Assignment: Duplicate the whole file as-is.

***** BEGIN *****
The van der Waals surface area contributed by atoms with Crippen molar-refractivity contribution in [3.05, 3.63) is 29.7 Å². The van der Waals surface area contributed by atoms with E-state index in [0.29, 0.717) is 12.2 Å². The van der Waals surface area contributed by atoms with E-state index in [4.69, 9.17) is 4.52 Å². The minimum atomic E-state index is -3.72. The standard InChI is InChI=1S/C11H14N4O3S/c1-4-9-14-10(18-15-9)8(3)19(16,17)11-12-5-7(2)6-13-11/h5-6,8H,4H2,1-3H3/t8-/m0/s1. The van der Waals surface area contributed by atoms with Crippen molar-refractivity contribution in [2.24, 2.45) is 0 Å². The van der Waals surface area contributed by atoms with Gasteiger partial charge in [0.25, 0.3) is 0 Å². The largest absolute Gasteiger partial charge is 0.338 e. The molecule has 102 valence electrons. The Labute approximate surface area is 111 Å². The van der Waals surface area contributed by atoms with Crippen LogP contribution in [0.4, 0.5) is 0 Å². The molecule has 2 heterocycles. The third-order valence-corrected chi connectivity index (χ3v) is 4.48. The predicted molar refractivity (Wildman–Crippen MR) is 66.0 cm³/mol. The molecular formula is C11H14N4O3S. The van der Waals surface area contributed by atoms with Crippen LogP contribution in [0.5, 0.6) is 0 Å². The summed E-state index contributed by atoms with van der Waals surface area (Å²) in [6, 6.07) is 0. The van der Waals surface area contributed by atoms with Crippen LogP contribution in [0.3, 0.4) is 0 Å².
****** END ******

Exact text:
The van der Waals surface area contributed by atoms with Crippen molar-refractivity contribution in [3.05, 3.63) is 29.7 Å². The van der Waals surface area contributed by atoms with E-state index in [0.29, 0.717) is 12.2 Å². The van der Waals surface area contributed by atoms with E-state index in [4.69, 9.17) is 4.52 Å². The minimum atomic E-state index is -3.72. The standard InChI is InChI=1S/C11H14N4O3S/c1-4-9-14-10(18-15-9)8(3)19(16,17)11-12-5-7(2)6-13-11/h5-6,8H,4H2,1-3H3/t8-/m0/s1. The van der Waals surface area contributed by atoms with Crippen molar-refractivity contribution in [2.24, 2.45) is 0 Å². The van der Waals surface area contributed by atoms with Gasteiger partial charge in [0.25, 0.3) is 0 Å². The largest absolute Gasteiger partial charge is 0.338 e. The molecule has 102 valence electrons. The Labute approximate surface area is 111 Å². The van der Waals surface area contributed by atoms with Crippen LogP contribution in [0.4, 0.5) is 0 Å². The molecule has 2 heterocycles. The third-order valence-corrected chi connectivity index (χ3v) is 4.48. The predicted molar refractivity (Wildman–Crippen MR) is 66.0 cm³/mol. The molecular formula is C11H14N4O3S. The van der Waals surface area contributed by atoms with Crippen LogP contribution in [0.5, 0.6) is 0 Å². The summed E-state index contributed by atoms with van der Waals surface area (Å²) in [6, 6.07) is 0. The van der Waals surface area contributed by atoms with Crippen LogP contribution in [0.3, 0.4) is 0 Å².